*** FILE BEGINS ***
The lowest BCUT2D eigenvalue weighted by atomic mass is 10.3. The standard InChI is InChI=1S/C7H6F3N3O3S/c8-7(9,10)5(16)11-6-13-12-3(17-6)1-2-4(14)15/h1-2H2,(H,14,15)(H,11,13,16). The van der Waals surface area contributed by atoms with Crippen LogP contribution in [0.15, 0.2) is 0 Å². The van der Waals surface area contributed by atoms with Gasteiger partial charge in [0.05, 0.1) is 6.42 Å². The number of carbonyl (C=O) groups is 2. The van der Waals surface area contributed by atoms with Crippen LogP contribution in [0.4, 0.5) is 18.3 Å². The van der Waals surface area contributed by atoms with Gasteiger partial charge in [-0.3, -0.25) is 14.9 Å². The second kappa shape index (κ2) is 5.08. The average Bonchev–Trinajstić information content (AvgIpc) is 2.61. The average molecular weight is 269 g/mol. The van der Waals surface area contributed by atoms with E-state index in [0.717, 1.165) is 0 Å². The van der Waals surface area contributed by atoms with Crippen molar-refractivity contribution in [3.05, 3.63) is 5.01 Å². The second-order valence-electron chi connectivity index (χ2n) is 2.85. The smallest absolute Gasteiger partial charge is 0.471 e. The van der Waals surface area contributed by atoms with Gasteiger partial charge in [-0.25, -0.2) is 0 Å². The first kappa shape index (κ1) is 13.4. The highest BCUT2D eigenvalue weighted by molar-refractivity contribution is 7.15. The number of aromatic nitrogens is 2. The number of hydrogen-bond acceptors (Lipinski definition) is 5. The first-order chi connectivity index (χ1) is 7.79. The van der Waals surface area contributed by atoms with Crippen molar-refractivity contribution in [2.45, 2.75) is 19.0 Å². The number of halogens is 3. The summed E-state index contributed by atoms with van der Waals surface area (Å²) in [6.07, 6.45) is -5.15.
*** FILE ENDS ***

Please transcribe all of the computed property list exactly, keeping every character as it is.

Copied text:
The lowest BCUT2D eigenvalue weighted by atomic mass is 10.3. The standard InChI is InChI=1S/C7H6F3N3O3S/c8-7(9,10)5(16)11-6-13-12-3(17-6)1-2-4(14)15/h1-2H2,(H,14,15)(H,11,13,16). The van der Waals surface area contributed by atoms with Crippen LogP contribution in [0.15, 0.2) is 0 Å². The van der Waals surface area contributed by atoms with Gasteiger partial charge in [0.05, 0.1) is 6.42 Å². The number of carbonyl (C=O) groups is 2. The van der Waals surface area contributed by atoms with Crippen LogP contribution in [0.4, 0.5) is 18.3 Å². The van der Waals surface area contributed by atoms with Gasteiger partial charge in [-0.3, -0.25) is 14.9 Å². The second kappa shape index (κ2) is 5.08. The average Bonchev–Trinajstić information content (AvgIpc) is 2.61. The average molecular weight is 269 g/mol. The van der Waals surface area contributed by atoms with E-state index in [0.717, 1.165) is 0 Å². The van der Waals surface area contributed by atoms with Crippen molar-refractivity contribution in [3.05, 3.63) is 5.01 Å². The second-order valence-electron chi connectivity index (χ2n) is 2.85. The smallest absolute Gasteiger partial charge is 0.471 e. The van der Waals surface area contributed by atoms with Gasteiger partial charge in [-0.25, -0.2) is 0 Å². The first kappa shape index (κ1) is 13.4. The highest BCUT2D eigenvalue weighted by molar-refractivity contribution is 7.15. The number of aromatic nitrogens is 2. The number of hydrogen-bond acceptors (Lipinski definition) is 5. The first-order chi connectivity index (χ1) is 7.79. The van der Waals surface area contributed by atoms with Crippen molar-refractivity contribution in [2.45, 2.75) is 19.0 Å². The number of halogens is 3. The summed E-state index contributed by atoms with van der Waals surface area (Å²) in [6.07, 6.45) is -5.15.